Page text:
Karaffa: There’s more to the courthouse issue than many realize

David KaraffaBy David Karaffa
Guest Post

[Editor’s Note: The ongoing Augusta County courthouse issue is once again in the news. The Staunton News Leader’s articles (see County approves courthouse referendum petition, Staunton responds to county courthouse decision, County approves courthouse referendum petition, and New courthouse would not serve the greater good) are helpful for background in the ongoing discussion as well as those from LynnRMitchell.com writers (see Augusta County Courthouse: ‘This is the song that doesn’t end‘ and Augusta County Courthouse moving forward, Staunton counters and The Augusta County Courthouse decision and Augusta County: Renovate courthouse in Staunton or build new one in county?) in this two-year-old issue.]

I have been reading the online News Leader and other news sources as the Augusta County Courthouse issue heats up again and I feel the need to tell the truth about the discussions that have been taking place for years between Staunton and Augusta County about it.

First, the News Leader is incredibly biased (if you didn’t know that already). When I was in my first or second year on the Augusta County Board of Supervisors, we opened a dialog with Staunton to discuss the overwhelming issues we were having with the courts. We also reminded the Staunton City Council of the many promises and deals that were made in good faith to keep the facilities up and running and in Staunton at a shared expense.

The Board of Supervisors, the courts, and the citizens of Augusta kept up their end of the deal for decades (yes — decades; you read that right), and the Staunton City Council never moved forward on their end of the deal. Shameful. Now, of course, over the decades many of the people on the council and board have moved on, but some are still there. So that is some deep background.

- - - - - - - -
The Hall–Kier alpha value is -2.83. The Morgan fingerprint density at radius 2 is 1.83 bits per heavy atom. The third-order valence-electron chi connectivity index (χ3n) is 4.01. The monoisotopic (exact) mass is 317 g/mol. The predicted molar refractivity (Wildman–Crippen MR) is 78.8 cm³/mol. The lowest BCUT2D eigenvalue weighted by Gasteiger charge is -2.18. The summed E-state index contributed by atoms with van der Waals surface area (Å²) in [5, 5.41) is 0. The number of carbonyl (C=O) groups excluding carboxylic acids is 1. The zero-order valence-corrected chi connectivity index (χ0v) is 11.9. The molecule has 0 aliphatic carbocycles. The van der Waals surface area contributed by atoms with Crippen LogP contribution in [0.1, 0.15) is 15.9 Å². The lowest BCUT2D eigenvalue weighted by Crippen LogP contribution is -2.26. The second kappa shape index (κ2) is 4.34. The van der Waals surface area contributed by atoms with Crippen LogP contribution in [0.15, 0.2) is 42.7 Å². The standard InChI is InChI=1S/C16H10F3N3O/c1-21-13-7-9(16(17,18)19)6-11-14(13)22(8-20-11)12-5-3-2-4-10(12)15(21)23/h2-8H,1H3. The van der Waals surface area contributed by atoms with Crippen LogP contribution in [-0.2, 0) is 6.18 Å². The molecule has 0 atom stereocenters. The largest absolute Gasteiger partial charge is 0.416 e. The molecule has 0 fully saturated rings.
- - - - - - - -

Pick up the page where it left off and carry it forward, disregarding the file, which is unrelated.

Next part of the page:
Augusta County CourthouseNow for the more recent history that needs to be told….

As I said before, I was on the Board when we reminded Staunton of its past agreements with the county. We invited Staunton into the discussion as we moved forward with Frazier & Associates on what the cost would be to renovate the court building to provide another couple of decades of use. The numbers were out of this world high and still didn’t address all the issues. The Board of Supervisors gave all the information to the Staunton City Council and they basically said, “It’s not our problem.” (Thanks for that, by the way.)

At that point and after many discussions the idea was dusted off that the courthouse should be and was always planned to move to Verona when the county’s other services moved there (novel idea!). So the board hired an architect to look into what it would cost to move and build a new courthouse that could last for some 75 years (remember our current one has been in use for more than 110 years).

A plan was delivered. It was also shared with Staunton, and another round of talks with them about other options took place. (Of course, Carolyn Dull ran straight to her buddies at the News Leader and pitched a fit about the whole plan, which was not helpful.)

Staunton then hired Frazier & Associates to come up with another plan (yes, the same firm the county hired, but wait for it … don’t get ahead of the story!). Another plan was delivered, more tailored towards Staunton’s requests. We all got to see it and it included a SKYBRIDGE! Wait … what? A SKYBRIDGE that was going to cost like a MILLION dollars or something (I cannot remember the exact figure but it was out there; like, in orbit out there).

Staunton City Council’s Miss Dull said she couldn’t justify spending Staunton taxpayer money on the Augusta County Courthouse, but she was sure willing to spend it on a SKYBRIDGE! Then it involved demo of other buildings downtown at even more cost. Needless to say, it was not a plan that the Board of Supervisors could sign on to and not a good fiscal plan for the county tax payers.